April, May, and  June we were alive in New York.  I found an unsustaining job to use as a place holder at Starbucks while I picked up gigs on craigslist.  Once, Ashley got hired and fired in a day but otherwise had no luck.  We worked as street artists and hit the open mic circuit.  Living up on 137th St was great for familiarizing oneself with the public transit system.  It was clear very quickly that we never really had a chance, but had taken one anyway.  Ashley hopped a Greyhound back to Virginia to help her grandmother for a couple of weeks and I finished all the songs for “New York City spanks Levon Walker” while I walked around in wonderment at the fact that we had to go.  Soon after she got back we packed the pickup truck, certainly stronger having the answer to our question.  It wasn’t the answer we’d predicted, but we weren’t asking the same questions anymore either.

Union Square

at Rockwood Music Hall

the day we moved out

It was in July that we retreated to Grace Acres Farm, Virginia.  Our family needed someone to keep the place while they took a motorcycle trip cross country.  Some will tell you that it’s hard to get used to the quiet after you leave a city like New York.  I dreamed in city lights and woke up to chickens and cows, there is truth to that statement.   In the basement of the farmhouse I recorded “NYC spanks Levon Walker” on my laptop.  I played and sang everything into the built-in microphone.  Ashley painted outside on the front porch.  Morning chores, then off to do our artistic processing of the very turbulent episode we had asked for.  The album came out slightly country from all the breaks I took to play in the black dirt.

grace acres

In August we moved again to Virginia Beach.  Ashley’s brother, Dustin and  his wife, Cortney live by the ocean and the four of us filled the little beach house to the brim.  We worked multiple jobs to get back on top and Ashley found free studio space.  I mixed the album the best I could.  We enjoyed long walks on the beach.  When the cold came, we moved into a hotel and later to the larger home of some artists that we had met.

The Alamar Resort Hotel

By November I had the album mastered by a good friend in VA Beach, Sam Morrisett.  I never gave my first CD of 2009  “No Room for Hipsters” a proper chance and was finally ready to independently release them both.  Dustin did all my graphic work, and one day I found myself walking to the oceanfront post office with a packet containing the master discs that are now in Kentucky, sitting in the six boxes over there in the hallway.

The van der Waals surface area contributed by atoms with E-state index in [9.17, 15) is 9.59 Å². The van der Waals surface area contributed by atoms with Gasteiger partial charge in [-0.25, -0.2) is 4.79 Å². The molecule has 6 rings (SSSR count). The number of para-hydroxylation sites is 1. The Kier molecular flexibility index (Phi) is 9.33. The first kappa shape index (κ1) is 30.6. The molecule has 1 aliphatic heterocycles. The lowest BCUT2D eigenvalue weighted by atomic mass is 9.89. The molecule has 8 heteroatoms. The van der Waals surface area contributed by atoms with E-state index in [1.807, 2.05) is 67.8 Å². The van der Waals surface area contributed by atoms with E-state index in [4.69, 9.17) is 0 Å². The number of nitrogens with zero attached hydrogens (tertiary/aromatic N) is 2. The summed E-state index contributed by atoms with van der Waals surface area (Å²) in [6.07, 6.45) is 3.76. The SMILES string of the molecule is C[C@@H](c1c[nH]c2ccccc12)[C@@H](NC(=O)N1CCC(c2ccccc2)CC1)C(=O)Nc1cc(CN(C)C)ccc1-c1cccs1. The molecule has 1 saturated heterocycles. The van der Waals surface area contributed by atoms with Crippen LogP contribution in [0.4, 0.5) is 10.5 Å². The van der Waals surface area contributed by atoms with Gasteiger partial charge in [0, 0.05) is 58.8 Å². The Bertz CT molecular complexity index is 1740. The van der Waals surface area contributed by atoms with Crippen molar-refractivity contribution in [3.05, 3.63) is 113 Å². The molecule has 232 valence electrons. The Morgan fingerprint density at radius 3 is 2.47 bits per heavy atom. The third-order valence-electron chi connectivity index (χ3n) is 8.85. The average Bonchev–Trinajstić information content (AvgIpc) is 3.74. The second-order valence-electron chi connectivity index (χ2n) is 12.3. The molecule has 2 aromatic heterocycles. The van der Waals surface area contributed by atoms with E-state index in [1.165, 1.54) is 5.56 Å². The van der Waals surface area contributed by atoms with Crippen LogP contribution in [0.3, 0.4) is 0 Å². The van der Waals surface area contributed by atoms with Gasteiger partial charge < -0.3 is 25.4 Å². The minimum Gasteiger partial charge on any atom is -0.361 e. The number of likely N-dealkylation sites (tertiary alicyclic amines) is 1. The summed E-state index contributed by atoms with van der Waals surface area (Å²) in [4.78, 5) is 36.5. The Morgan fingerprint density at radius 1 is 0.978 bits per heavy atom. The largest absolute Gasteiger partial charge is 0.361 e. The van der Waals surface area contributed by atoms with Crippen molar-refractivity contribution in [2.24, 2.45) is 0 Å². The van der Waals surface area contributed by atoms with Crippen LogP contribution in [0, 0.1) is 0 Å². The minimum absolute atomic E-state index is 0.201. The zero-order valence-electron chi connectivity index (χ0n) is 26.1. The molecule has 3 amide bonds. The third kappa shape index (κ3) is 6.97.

We stretched the holidays out this year.  We visited family from coastal North Carolina, Virginia Beach, Washington D.C., the mountains of west Virginia, Tennessee, and Western Kentucky.  When we got to Kentucky we turned around and went back to Louisville and D.C. for New Years.  Looking into 2010, I found a cousin I’ve never met in Brownsville, TX and we’re going to see him.  He sells silver jewelry that he makes and finds in Mexico to tourists in South Texas.  From there we’re going to Mexico and Central America on a bus trip.

Ashley is commissioned to do a painting in Tuxtla Gutierrez and I’m finishing my third album which I plan on recording there.  Of course, you’ll have to continue reading the second year of No Room for Hipsters to see how all of this turns out.

Levón Walker spanks Mexico City

Human life is narrative and meant to be told.  When no one is listening it is still uttered, but it matters greatly to know that you are heard.  With ease we may speak of last year’s bold freedom and lofty adventure.  More honestly and as often, we could describe growling insecurity and hopelessness, deep stagnancy and vast insignificance.  Unfenced options can become loose ends so far apart that they seem only outstretched by efforts to put a foot forward.  It is a robust appreciation we have for those who come and encourage us, hear us out, and tell us that we can make it.  You give us the place to explain ourselves without having to explain ourselves.  It is our hope that we are calling on others to live the story that they would want told of themselves.  It is our bigger hope that we can be better listeners.  Thank you again.